The Greek that is translated into English as something like “In him we live and move and have our being” is expressed in Purari as “In him we stand up and sit down and lie down.”
In the translation into Purari, Jesus addresses the dead man as “younger brother.”
In Purari society everyone marries, so the question was raised why Philip’s daughters were unmarried. The final rendering into Purari tended to imply that they were all under 18, in order to avoid the implication that they were all so undesirable that nobody wanted to marry them.
In order for the young man to get off the bier, presumably it would have been put down on the ground, and this needs to be made explicit in Purari. Accordingly, the “sat up” of various English translations needed to be rendered as “stood up.”
The Greek that is translated as “adultery” (typically understood as “marital infidelity”) in English is (back-) translated in the following ways:
- Highland Totonac: “to do something together”
- Yucateco: “pair-sin”
- Ngäbere: “robbing another’s half self-possession” (compare “fornication” which is “robbing self-possession,” that is, to rob what belongs to a person)
- Kaqchikel, Chol: “to act like a dog”
- Toraja-Sa’dan: “to measure the depth of the river of (another’s) marriage.”
- North Alaskan Inupiatun: “married people using what is not theirs” (compare “fornication” which is “unmarried people using what is not theirs”) (source for this and all above: Bratcher / Nida)
- In Purari: “play hands with” or “play eyes with”
- In Hakha Chin the usual term for “adultery” applies only to women, so the translation for the Greek term that is translated into English as “adultery” was translated in Hakha Chin as “do not take another man’s wife and do not commit adultery.”
- Chicahuaxtla Triqui: “talk secretly with spouses of our fellows”
- Isthmus Zapotec: “go in with other people’s spouses”
- Hopi: “tamper with marriage” (source for this and two above: Waterhouse / Parrott in Notes on Translation October 1967, p. 1ff.)
- In Falam Chin the term for “adultery” is the phrase for “to share breast” which relates to adultery by either sex. (Source for this and three above: David Clark)
- In Ixcatlán Mazatec a specification needs to be made to include both genders. (Source: Robert Bascom)
The Greek term that is translated into English as “Beautiful Gate (of the temple)” is translated into Purari as “the Door with Patterns.”
The Greek that is translated as “casting” or “drawing lots” in English is often translated with a specific idiom, such as “to take out bamboo slips” — 掣 籤 chè qiān (in most Chinese Bibles), “each to pick-up which is-written (i.e. small sticks inscribed with characters and used as slots)” (Batak Toba), a term for divination by means of reed stalks (Toraja-Sa’dan).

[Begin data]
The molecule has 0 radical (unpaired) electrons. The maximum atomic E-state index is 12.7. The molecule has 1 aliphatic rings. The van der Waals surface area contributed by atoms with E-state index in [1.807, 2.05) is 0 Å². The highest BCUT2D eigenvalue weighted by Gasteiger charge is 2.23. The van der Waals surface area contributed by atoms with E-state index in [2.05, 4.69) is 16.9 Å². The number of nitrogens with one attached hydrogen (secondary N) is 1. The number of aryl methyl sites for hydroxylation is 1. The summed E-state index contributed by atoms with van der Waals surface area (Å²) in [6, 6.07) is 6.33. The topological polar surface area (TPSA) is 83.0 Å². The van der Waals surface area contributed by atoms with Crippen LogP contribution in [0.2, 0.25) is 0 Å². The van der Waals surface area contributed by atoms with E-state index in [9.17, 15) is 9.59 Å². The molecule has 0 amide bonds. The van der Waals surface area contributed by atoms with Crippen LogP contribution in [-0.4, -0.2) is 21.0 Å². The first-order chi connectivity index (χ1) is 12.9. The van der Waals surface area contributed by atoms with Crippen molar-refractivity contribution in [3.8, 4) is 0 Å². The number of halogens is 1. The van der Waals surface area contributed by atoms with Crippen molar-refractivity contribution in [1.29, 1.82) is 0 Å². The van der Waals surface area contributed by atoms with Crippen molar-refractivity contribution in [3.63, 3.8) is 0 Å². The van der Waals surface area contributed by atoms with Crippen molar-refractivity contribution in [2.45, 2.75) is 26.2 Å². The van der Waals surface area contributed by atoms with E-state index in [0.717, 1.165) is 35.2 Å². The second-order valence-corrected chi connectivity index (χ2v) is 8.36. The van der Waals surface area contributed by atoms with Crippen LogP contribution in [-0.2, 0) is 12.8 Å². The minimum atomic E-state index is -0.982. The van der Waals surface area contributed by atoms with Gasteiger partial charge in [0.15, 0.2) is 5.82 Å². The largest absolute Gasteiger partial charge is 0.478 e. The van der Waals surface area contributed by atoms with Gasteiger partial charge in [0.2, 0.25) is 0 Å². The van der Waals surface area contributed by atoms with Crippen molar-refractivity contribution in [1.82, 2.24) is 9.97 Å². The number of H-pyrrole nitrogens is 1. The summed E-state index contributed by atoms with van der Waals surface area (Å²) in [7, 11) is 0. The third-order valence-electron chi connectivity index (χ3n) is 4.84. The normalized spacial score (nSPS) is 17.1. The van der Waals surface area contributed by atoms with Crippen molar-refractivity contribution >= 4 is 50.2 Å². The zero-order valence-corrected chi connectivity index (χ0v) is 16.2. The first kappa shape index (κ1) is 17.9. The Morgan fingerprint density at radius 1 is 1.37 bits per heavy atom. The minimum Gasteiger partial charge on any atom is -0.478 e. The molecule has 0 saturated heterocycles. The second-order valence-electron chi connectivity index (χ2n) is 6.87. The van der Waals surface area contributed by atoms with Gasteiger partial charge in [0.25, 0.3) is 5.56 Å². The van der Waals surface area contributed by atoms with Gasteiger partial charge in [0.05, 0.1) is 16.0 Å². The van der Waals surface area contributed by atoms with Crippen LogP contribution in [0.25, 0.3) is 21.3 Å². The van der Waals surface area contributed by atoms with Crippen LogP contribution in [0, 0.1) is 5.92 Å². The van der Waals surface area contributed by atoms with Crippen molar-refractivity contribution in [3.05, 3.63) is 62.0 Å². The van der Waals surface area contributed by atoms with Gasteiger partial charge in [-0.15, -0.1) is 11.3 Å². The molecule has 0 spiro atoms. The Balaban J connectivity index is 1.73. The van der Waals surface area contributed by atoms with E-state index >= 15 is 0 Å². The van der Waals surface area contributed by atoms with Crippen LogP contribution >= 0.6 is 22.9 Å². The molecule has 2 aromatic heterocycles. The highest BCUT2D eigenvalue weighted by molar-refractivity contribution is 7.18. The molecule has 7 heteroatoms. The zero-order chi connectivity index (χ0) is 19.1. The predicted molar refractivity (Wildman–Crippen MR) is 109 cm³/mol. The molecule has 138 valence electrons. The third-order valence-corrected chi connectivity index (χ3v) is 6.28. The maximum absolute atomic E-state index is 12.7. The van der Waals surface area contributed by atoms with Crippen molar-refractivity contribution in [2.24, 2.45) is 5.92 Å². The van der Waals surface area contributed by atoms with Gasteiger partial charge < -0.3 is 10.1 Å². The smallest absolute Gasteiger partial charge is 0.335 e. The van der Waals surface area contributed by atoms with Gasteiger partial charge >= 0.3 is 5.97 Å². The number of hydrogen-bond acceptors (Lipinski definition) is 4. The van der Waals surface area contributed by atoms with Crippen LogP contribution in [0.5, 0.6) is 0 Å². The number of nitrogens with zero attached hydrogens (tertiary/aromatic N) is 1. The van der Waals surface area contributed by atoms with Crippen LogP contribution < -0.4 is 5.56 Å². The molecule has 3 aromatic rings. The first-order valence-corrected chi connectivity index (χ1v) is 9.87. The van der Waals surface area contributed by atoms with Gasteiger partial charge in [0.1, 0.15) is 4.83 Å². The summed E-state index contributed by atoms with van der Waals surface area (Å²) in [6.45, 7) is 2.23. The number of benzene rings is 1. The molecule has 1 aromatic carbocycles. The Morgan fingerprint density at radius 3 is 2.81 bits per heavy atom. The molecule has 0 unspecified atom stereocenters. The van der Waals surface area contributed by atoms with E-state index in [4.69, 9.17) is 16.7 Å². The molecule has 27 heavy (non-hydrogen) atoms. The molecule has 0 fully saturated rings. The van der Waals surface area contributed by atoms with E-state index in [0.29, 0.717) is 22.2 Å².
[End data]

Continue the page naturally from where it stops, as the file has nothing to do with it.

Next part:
In some cases a cultural equivalent is not available, or it is felt to be unsuitable in this situation, e.g. in Ekari where “to spin acorns” has the connotation of gambling, one may have to state the fact without mentioning the means, e.g. “it came to him,” (source for this and all above: Reiling / Swellengrebel). In Shipibo-Conibo there was no equivalent for “casting lots” so the translation for Mark 15:24 is descriptive: “they shook little things to decide what each one should take” (source: Nida 1952, p. 47).
Other solutions include:
- Purari: “throw shells” (source: David Clark)
- Kwara’ae (in Acts 1:26) “they played something like dice to find out who of the two God chose (God revealed his will that way)” (source: Carl Gross)
- Navajo: “draw straws”
- Yatzachi Zapotec “raffle”
- Chol “choose by a game” (source for this and above: M. Larson / B. Moore in Notes on Translation February 1970, p. 1-125)
- Chichimeca-Jonaz: “threw one or two little hard things that had a sign…to see which person it would be”
- Kekchí: “tried with luck
- Lalana Chinantec: “there were little things they played with that made evident who it would be who would be lucky”
- Chuj: “entered luck upon them”
- Ayutla Mixtec: “put out luck” (Source for this and five above: Viola Waterhouse in Notes on Translation August 1966, p. 86ff.)
- Lacandon: “play with small stones in order to see who was going to win” (source: B. Moore / G. Turner in Notes on Translation 1967, p. 1ff.)
In North Alaskan Inupiatun a term for “gambling” is used. The same Inupiatun term is also used in Esther 3:7, “though there winning and losing is not in view, but rather choosing by chance” (source: Robert Bascom)
The stand-alone term that is translated “lots” in English is translated as “two pieces of potsherd” in Highland Totonac. (Source: Ronald D. Olson in Notes on Translation January, 1968, p. 15ff.)
In Purari, one needs to state events in their logical order, i.e. “died and fell down,” assuming they fell because they were already struck dead.
The Greek that is translated as “brothers and fathers” in English is translated in Purari as “younger and older brothers.” (Source: David Clark)
In Teutila Cuicatec it is “all of you, officials of our nation and my brothers,” in Isthmus Mixe “old men and brothers (according to order of respect), in Lalana Chinantec “companions, men,” in Eastern Highland Otomi “you men, fathers,” in Chichimeca-Jonaz “you who are our relatives, and you whom I made my fathers,” in Highland Popoluca “my older uncles,” and in Rincón Zapotec “elders and brothers.” (Source: Viola Waterhouse in Notes on Translation August 1966, p. 86ff.)
In Purari it was necessary to specify who washed Tabitha’s body, so to conform with their cultural expectations, they specified other women.
In Purari there needed to be a specification on who lowered the sheet, so it said “four people.”
The Greek term that is translated into English as “brothers” is rendered into Purari as “elder brothers” in order to show respect.